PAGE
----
- Run more queries, faster. The Big Data revolution will enable companies to run queries much faster. For some, this might involve running more and more scenarios to optimize sourcing award decisions based on internal constraints and different market forecasts. In other cases, the ability to instantly pivot on a massive spend cube (or create and toss out new cubes after quickly drilling for new opportunities) and look at spend in new ways (by different locations, taxonomies, material codes, etc.) will become the norm in leveraging speed that comes with new Big Data approaches.
- Solve complicated sourcing challenges with an eye on total cost. The ability to leverage optimization not as a fancy add-on to basic e-sourcing suites or for large-scale, infrequent events requiring an approach to network optimization (e.g., LTL, full truckload spend) but for common sourcing events will be one of the first areas where Big Data approaches truly become predominant in leading procurement organizations. This approach will allow companies to not only make better award decisions with an eye toward total cost but to optimize for lower cost structures before sourcing events themselves (e.g., by suggesting changes to specifications and tolerances, where possible, enabling and starting collaborations between design/engineering, business owners, and procurement teams).
- Better implement, manage, measure and forecast savings and cost avoidance. Factor in underlying changes in the market (currency market swings, commodity volatility, etc.) and adjust strategies as underlying conditions and information sets change. Far too many procurement organizations do a rather poor job at reporting on cost savings and cost avoidance in finance terms, and then have savings impact budgets and forecasts. And only a select few have the ability to adjust strategies in mid-course (e.g., changing the amount of spend from month-to-month that is bought on-contract vs. on the spot market) to take advantage of arbitrage opportunities while factoring risk tolerances into account. The ability to combine, report and analyze multiple datasets leveraging internal cross-systems data combined with external market information to track and manage savings will have a transformative effect on organizations that can build a level of Big Data awareness and capability.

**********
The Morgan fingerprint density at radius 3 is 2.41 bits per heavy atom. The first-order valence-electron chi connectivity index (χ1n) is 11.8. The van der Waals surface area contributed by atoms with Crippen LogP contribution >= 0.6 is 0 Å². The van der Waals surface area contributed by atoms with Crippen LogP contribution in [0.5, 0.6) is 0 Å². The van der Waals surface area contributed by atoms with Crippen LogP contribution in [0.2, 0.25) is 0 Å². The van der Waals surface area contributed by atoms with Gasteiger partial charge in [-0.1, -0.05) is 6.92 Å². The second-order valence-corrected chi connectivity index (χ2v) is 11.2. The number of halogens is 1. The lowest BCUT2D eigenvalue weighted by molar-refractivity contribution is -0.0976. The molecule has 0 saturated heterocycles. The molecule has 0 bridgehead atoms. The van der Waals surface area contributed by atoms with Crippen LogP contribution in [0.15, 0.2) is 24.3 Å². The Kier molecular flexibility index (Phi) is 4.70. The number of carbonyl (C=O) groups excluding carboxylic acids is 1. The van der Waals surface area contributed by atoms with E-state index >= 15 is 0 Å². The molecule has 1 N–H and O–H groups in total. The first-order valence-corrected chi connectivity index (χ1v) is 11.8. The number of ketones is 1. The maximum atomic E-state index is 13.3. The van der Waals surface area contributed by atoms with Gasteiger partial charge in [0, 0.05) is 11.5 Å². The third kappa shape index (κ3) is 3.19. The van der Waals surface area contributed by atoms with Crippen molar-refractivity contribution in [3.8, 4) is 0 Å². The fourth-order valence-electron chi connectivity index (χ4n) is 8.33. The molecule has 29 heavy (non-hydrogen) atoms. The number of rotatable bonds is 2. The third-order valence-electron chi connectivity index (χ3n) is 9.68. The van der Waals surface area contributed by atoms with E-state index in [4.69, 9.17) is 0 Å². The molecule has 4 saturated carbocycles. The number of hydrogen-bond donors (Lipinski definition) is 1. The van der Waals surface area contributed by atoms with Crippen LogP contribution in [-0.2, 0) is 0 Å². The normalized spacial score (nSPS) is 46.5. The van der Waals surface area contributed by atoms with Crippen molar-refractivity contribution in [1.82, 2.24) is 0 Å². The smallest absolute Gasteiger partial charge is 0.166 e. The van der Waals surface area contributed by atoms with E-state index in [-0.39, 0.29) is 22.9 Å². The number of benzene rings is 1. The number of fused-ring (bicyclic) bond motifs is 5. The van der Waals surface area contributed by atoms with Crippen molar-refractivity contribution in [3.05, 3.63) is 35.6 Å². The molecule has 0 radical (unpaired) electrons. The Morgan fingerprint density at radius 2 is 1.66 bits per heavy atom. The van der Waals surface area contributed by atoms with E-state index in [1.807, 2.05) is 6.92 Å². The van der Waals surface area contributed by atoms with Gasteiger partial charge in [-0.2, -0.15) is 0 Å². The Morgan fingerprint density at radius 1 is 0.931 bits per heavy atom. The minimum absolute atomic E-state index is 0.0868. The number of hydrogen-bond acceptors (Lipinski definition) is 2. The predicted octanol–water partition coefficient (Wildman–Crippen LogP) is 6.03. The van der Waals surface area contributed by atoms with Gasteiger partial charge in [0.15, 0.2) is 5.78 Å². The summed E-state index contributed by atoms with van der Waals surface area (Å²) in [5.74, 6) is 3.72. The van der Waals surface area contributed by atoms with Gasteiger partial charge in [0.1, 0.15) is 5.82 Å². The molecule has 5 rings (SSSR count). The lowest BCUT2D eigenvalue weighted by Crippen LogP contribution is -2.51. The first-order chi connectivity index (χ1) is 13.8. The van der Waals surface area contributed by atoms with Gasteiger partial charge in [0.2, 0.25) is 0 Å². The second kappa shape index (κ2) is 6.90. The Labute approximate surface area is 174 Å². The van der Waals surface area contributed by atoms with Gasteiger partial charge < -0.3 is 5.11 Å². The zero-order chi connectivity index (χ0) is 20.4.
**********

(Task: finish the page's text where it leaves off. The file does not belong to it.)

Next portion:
- Gain a predictive edge on the market. In the words of a highly sophisticated procurement organization that Spend Matters interviewed: “We want to get better at explaining the unexplainable.” The unexplainable may take the form of commodity price rises (or decreases) that fall outside any expected set of behavior. Or the unexplainable might take the form of rapidly deteriorating quality or service level metrics at suppliers that previously were in the top quartile of performance. Gaining a predictive edge on the market and suppliers requires understanding not only what areas correlate but also when correlations break down. Big Data will introduce new scenario planning, predictive modeling and forecasting competencies into procurement. And those who do it right will truly gain a new predictive edge.
In this continuing series on Big Data, procurement and supply chain, we’ll turn our attention to technology vendors that are worth getting to know in this area. Following this analysis, we’ll explore whether or not procurement should work with IT directly to solve Big Data challenges or should embrace external partners (or a combination of both) – and what types of initiatives IT is likely to be most helpful in versus a waste of resources and time.
- Jason Busch